It’s true and I think the other things that this show brings is that it’s a 21st century programme and it does deal with social issues, but in a non-preachy way, but within contained environment. It’s almost like a pressure cooker. Was that something else that interested you with how the plot evolved?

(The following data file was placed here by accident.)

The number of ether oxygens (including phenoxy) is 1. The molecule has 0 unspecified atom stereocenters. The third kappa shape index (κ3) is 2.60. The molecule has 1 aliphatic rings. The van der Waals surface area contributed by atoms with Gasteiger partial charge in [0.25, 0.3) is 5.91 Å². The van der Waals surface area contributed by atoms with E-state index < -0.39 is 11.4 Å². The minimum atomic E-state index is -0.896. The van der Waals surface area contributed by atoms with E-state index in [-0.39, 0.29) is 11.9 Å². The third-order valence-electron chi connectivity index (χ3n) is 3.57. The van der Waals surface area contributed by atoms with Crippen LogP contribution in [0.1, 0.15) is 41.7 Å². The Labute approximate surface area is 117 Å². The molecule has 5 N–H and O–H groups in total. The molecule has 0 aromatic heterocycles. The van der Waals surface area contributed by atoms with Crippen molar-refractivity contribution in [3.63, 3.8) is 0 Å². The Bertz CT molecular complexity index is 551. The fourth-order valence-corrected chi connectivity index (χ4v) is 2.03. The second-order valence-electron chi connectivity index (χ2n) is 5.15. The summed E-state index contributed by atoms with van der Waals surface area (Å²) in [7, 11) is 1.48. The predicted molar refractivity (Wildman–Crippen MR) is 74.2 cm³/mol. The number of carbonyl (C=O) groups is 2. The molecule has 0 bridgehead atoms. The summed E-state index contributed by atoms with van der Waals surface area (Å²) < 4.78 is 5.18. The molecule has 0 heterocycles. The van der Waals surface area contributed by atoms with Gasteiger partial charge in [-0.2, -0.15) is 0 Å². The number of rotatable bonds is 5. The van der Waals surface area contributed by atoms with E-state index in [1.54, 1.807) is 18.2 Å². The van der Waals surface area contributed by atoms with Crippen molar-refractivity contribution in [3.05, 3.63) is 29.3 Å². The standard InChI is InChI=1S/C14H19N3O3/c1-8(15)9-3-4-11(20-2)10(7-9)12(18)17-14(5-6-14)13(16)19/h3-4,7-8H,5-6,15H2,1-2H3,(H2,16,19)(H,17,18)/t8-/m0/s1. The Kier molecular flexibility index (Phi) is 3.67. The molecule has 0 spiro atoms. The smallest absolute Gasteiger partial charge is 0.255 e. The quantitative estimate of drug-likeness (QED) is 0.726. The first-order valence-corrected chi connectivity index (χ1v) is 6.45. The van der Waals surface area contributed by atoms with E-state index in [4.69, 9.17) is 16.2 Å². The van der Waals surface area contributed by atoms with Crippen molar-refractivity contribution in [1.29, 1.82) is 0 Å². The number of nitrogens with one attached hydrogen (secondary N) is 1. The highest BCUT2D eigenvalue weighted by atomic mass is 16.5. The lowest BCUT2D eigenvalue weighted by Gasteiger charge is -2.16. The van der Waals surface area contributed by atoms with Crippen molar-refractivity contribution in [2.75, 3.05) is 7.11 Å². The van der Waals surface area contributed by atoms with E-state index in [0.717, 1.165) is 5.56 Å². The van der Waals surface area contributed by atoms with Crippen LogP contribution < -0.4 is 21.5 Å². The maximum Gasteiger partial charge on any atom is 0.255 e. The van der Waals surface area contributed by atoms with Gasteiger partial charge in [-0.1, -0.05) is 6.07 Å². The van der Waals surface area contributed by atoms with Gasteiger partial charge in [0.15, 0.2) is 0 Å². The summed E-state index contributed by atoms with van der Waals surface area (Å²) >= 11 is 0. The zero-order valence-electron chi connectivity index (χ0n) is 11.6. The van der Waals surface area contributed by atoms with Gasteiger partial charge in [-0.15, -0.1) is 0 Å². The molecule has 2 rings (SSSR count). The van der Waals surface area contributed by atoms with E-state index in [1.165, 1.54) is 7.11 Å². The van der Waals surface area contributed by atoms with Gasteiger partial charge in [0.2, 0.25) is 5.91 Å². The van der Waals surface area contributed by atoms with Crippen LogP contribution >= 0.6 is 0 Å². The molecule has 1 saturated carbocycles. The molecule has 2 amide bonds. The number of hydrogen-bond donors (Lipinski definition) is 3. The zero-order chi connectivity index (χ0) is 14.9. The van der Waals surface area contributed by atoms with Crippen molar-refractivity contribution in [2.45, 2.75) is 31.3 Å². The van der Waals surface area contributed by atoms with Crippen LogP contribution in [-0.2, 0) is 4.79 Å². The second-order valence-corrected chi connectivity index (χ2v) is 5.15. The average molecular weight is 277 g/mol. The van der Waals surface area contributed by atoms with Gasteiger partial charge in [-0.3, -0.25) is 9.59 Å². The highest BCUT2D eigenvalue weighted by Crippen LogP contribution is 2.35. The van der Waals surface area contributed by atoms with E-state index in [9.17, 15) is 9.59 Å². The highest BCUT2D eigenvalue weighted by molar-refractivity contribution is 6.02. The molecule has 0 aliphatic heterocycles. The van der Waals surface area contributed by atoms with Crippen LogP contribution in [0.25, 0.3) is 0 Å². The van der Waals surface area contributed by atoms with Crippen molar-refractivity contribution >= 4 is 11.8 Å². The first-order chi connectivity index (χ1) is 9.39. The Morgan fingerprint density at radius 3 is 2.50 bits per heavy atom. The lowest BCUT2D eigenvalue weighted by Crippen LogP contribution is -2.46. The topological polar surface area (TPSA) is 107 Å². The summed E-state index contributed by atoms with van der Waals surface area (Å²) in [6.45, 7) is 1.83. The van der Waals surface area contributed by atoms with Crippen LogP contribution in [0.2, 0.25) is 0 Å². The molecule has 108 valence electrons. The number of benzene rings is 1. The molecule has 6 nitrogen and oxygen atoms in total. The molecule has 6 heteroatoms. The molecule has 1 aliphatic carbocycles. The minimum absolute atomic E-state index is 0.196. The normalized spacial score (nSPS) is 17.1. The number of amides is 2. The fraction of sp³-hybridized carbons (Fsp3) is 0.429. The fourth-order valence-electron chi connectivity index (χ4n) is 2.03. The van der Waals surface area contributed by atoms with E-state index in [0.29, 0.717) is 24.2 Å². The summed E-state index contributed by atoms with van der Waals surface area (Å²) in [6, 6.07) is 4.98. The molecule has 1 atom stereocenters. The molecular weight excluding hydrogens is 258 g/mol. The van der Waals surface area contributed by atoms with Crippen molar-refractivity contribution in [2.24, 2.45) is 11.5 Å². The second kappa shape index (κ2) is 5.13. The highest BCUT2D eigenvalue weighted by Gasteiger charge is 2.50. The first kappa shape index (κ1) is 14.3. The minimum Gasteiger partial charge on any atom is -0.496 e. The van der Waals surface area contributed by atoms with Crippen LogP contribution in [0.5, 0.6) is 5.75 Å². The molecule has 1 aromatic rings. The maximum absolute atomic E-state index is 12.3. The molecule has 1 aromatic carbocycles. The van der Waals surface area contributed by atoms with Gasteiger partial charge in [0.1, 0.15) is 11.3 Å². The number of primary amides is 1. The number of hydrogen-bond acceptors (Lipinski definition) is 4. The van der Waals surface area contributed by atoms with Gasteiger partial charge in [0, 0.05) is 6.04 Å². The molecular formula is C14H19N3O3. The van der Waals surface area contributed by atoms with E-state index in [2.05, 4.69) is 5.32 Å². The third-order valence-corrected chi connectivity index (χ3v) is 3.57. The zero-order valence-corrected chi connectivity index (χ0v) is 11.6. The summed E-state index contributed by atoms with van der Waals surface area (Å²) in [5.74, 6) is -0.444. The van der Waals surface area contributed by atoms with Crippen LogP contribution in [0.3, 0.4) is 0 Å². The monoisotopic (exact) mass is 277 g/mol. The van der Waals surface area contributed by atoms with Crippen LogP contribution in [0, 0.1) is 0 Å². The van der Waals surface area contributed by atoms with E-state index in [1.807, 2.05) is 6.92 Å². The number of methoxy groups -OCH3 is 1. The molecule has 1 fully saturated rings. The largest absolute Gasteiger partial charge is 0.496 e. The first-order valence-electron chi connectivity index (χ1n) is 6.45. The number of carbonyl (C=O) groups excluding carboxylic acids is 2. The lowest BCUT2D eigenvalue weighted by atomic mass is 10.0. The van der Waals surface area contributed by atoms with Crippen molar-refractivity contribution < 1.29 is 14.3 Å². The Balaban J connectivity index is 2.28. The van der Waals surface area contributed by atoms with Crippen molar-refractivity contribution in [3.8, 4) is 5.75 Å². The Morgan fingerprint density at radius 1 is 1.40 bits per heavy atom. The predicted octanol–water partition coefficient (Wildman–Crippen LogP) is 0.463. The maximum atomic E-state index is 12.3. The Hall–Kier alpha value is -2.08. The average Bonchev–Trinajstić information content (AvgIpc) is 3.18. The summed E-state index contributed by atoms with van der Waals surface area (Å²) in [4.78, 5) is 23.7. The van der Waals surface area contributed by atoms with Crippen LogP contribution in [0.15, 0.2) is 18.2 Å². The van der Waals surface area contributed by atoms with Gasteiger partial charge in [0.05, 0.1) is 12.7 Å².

Definitely. Actually a prison officer said this to us when we were researching, that often prison is just mirroring what’s happening on the outside. When the drugs get bad, it only means it’s worse out there. I was hugely shocked to hear that that they (the prisoners), only get an hour outside of their cell every day. I know it’s prison, I know it’s punishment, but just talking to Rob and hearing the daily routine, cos we went through the daily routine of what a prison officer would be. Obviously that includes when we let the prisoners out, and I just thought when they unlock the doors everyone comes out at once. But they release landing by landing because often up on the twos they might have the VPs, what they call vulnerable people, and you can’t release them at the same time as the ones, because the ones will be after them. There’s so many politics and also just in terms of the infrastructure of prisons, and the lack of money and support from the government, and that’s here; it’s even worse in America. I feel like I’m still scratching the surface of prison life and the prison service, but its super interesting and so layered. I feel that Screw makes us just look at it a bit, because it is looking at it from the prison officers point of view, and not the prisoners. I think all those prison offers certainly like Jackie and a few of the others went into it for the right reason. But because they are not supported financially, because they know that they can’t really change it in a big way, the everyday small stuff is an achievement. If Jackie can fill out a form for someone and get that visit for them, or get an appointment with their solicitor for an appeal, it’s the small every day stuff that is the achievement. And talking to real prison officers they’re like: ‘We can’t change the big stuff, but we can change the everyday stuff.’ And that’s what I think this show does. I hope anyway (laughs).